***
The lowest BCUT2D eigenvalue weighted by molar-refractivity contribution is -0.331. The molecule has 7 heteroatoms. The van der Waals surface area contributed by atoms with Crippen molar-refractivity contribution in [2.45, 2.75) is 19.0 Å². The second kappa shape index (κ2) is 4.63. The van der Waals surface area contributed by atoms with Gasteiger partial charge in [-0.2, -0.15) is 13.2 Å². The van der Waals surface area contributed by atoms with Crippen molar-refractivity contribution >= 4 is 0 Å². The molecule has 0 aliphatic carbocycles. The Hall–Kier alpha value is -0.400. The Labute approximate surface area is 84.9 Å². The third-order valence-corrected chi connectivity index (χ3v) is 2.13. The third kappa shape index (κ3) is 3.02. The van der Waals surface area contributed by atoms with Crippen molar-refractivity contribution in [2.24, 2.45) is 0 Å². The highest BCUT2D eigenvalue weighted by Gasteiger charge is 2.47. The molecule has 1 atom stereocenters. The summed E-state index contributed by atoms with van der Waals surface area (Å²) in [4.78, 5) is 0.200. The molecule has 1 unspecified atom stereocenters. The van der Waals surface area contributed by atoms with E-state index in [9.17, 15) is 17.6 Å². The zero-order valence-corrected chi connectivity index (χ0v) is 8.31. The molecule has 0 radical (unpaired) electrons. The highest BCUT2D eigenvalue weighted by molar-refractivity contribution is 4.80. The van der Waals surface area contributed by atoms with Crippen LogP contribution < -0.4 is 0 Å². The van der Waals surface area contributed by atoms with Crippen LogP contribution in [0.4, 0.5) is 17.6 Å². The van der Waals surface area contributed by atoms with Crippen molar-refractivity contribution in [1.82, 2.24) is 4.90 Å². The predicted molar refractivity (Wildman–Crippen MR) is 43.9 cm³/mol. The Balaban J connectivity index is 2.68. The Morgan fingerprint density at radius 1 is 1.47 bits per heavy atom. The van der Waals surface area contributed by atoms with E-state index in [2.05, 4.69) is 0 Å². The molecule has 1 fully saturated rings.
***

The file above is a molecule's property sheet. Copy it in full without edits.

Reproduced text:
The lowest BCUT2D eigenvalue weighted by molar-refractivity contribution is -0.331. The molecule has 7 heteroatoms. The van der Waals surface area contributed by atoms with Crippen molar-refractivity contribution in [2.45, 2.75) is 19.0 Å². The second kappa shape index (κ2) is 4.63. The van der Waals surface area contributed by atoms with Gasteiger partial charge in [-0.2, -0.15) is 13.2 Å². The van der Waals surface area contributed by atoms with Crippen molar-refractivity contribution >= 4 is 0 Å². The molecule has 0 aliphatic carbocycles. The Hall–Kier alpha value is -0.400. The Labute approximate surface area is 84.9 Å². The third-order valence-corrected chi connectivity index (χ3v) is 2.13. The third kappa shape index (κ3) is 3.02. The van der Waals surface area contributed by atoms with Crippen molar-refractivity contribution in [2.24, 2.45) is 0 Å². The highest BCUT2D eigenvalue weighted by Gasteiger charge is 2.47. The molecule has 1 atom stereocenters. The summed E-state index contributed by atoms with van der Waals surface area (Å²) in [4.78, 5) is 0.200. The molecule has 1 unspecified atom stereocenters. The van der Waals surface area contributed by atoms with E-state index in [9.17, 15) is 17.6 Å². The zero-order valence-corrected chi connectivity index (χ0v) is 8.31. The molecule has 0 radical (unpaired) electrons. The highest BCUT2D eigenvalue weighted by molar-refractivity contribution is 4.80. The van der Waals surface area contributed by atoms with Crippen LogP contribution < -0.4 is 0 Å². The van der Waals surface area contributed by atoms with Crippen LogP contribution in [0.4, 0.5) is 17.6 Å². The van der Waals surface area contributed by atoms with Crippen molar-refractivity contribution in [1.82, 2.24) is 4.90 Å². The predicted molar refractivity (Wildman–Crippen MR) is 43.9 cm³/mol. The Balaban J connectivity index is 2.68. The Morgan fingerprint density at radius 1 is 1.47 bits per heavy atom. The van der Waals surface area contributed by atoms with E-state index in [2.05, 4.69) is 0 Å². The molecule has 1 fully saturated rings.